If you’re in the process of looking for a freelancer to join your team, you will need to think carefully about the terms and conditions related to the service you’re looking for.
After all, freelancers don’t fall under the remit of your employees and follow different rules of engagement.
To help you get the most out of your relationship with a freelancer, here are eight terms and conditions that you should include in your freelancer contract.
1 – Agreed Rates
When you work with freelancers, you will find that everyone charges slightly differently. As you prepare your contract, consider the following:
- How will time be billed? Per project, per hour, per week/month etc.?
- Which currency are you using?
- Is the rate fixed for all projects? Or will it change depending on the scope?
- Are there any extras that need to be considered?
It’s essential to get as much information as you can in a freelancer contract, as disagreements over rates are one of the leading causes of contention between freelancers and their clients.
2 – Terms of service
The terms of service refer to the scope of the agreed delivery. The key here is to make the terms of service as simple as possible. There’s no point in filling it with legal jargon or industry-specific acronyms that are difficult to understand!
A few sentences and bullet points detailing what has been agreed between freelancer and company is more than sufficient and will ensure there is less room for confusion and misunderstanding throughout the working relationship.
3 – Payment terms
Because freelancers are self-employed, it’s important to be clear from the outset about how they will be paid. And frankly, there is no industry standard for freelancer payments, so the onus is on each company and freelancer to decide for themselves.
Here are some things to consider:
- How should the payment be made? BACS? E-Wallet (PayPal, Neteller, etc.)?
- When should the payment be made? Upon receipt of invoice? Within X days?
- Are there any payment charges that need to be accounted for? (Forex charges, bank charges, etc.) And who is liable for these costs?
- What currency will the transaction be completed in?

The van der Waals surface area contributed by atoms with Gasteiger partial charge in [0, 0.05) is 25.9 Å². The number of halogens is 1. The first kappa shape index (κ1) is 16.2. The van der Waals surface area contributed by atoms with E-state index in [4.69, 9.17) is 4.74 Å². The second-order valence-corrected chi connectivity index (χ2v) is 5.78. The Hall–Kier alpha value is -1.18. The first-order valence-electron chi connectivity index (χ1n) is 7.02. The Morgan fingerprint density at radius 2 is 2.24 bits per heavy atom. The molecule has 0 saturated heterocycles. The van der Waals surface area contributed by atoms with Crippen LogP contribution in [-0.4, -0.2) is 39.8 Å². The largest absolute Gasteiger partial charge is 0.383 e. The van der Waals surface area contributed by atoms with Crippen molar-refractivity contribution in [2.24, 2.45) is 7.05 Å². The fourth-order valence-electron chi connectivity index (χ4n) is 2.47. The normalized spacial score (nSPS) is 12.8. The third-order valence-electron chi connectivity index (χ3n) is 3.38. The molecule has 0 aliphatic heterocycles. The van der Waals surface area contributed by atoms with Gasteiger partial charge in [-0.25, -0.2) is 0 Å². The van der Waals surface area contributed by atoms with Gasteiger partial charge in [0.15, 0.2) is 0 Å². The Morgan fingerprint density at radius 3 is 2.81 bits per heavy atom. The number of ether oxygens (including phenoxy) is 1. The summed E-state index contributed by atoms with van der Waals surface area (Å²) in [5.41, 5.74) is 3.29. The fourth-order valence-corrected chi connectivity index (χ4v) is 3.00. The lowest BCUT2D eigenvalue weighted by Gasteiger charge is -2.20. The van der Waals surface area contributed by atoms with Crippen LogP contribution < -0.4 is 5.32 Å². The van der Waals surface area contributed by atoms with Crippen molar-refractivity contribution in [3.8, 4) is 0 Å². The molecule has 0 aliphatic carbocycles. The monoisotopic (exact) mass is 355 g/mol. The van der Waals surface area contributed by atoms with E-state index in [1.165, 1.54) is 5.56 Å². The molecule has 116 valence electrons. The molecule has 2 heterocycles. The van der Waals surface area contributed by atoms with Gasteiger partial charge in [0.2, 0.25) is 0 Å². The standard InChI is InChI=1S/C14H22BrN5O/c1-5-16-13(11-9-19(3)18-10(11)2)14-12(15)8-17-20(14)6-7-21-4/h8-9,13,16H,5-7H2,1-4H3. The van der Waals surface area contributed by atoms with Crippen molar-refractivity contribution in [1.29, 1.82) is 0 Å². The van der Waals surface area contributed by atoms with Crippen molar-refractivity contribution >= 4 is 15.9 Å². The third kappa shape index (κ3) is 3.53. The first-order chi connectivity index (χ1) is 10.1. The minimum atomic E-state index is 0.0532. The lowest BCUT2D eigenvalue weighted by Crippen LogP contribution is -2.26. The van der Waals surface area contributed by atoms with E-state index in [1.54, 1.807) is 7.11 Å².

Timely payment to freelancers is so essential and is crucial for the success of your long-term relationship. It’s not fair to expect freelancers to chase up payments with your accounting team.
4 – Contact details
Given the digital world that we currently live and work in, there are so many ways in which companies keep in touch with their employees and the freelancers that they work with. So, you need to be clear about how you will communicate with your freelancer. Here are some important points to think about:
- How will daily communication work? Should it be done via email or a messaging app like WhatsApp or Telegram?
- Do you require a regular video chat with your freelancer to check in on the project? If so, what platform will you use?
- What are your office hours? And when can you reasonably expect to communicate with your freelancer? Remember – time zones can cause confusion when it comes to communication, so make sure you’re explicit from the outset.
Get as many relevant contact details down in the freelancer contract as you can to ensure you know how communication is going to work.
5 – Key deliverables and timeframes
Perhaps one of the most important aspects of a freelancer contract is the key deliverables and timeframes articulated from the offset. You will need to include:
- What exactly is the freelancer responsible for? Include a detailed brief of the project.
- When should the project be delivered by? And are there any key milestones that need to be met?
When you’re working on your contract, make sure you’re explicitly clear, particularly where deliverables and timeframes are concerned. It’s not fair on either party if the details of the projects are up in the air, so you should be crystal clear on what to expect from one another.
6 – Ownership/Copyright/NDA
Upon completion of the project, who will own the content that has been produced? If your company wants to maintain full rights and ownership over the content, this must be stipulated in the contract.
Equally, be sure to note down any copyright terms that are relevant to your company and brand. You may even want to draw up a non-disclosure agreement (NDA) that protects the integrity of the details that you share with a freelancer.
7 – Cancellation terms
In spite of your best efforts, some collaborations with freelancers just don’t work out. Therefore, it’s extremely important to include some clear cancellation terms in the contract that enable you to get out of any agreement and look for a more suitable candidate.
Ultimately, the cancellation terms can relate to various aspects of the working agreement, such as non-deliverables, late deliveries, or underperformance relating to the terms of service. Just make sure you’re explicit, so you’re not stuck in an agreement that is bad for your company.
8 – Signature and agreement
Last but not least, you need to include a section for both the hiring manager and the freelancer to sign and date. You can make use of e-signature applications if you want to formalize the process and make the signatures legally binding.
When you’re putting together a freelancer contract, it’s so important that you include as much relevant information as possible. Confusion and misunderstandings tend to arise from relationships that have been started at a whim, so be sure to take the time to put together a detailed contract that explains your key outputs and expectations.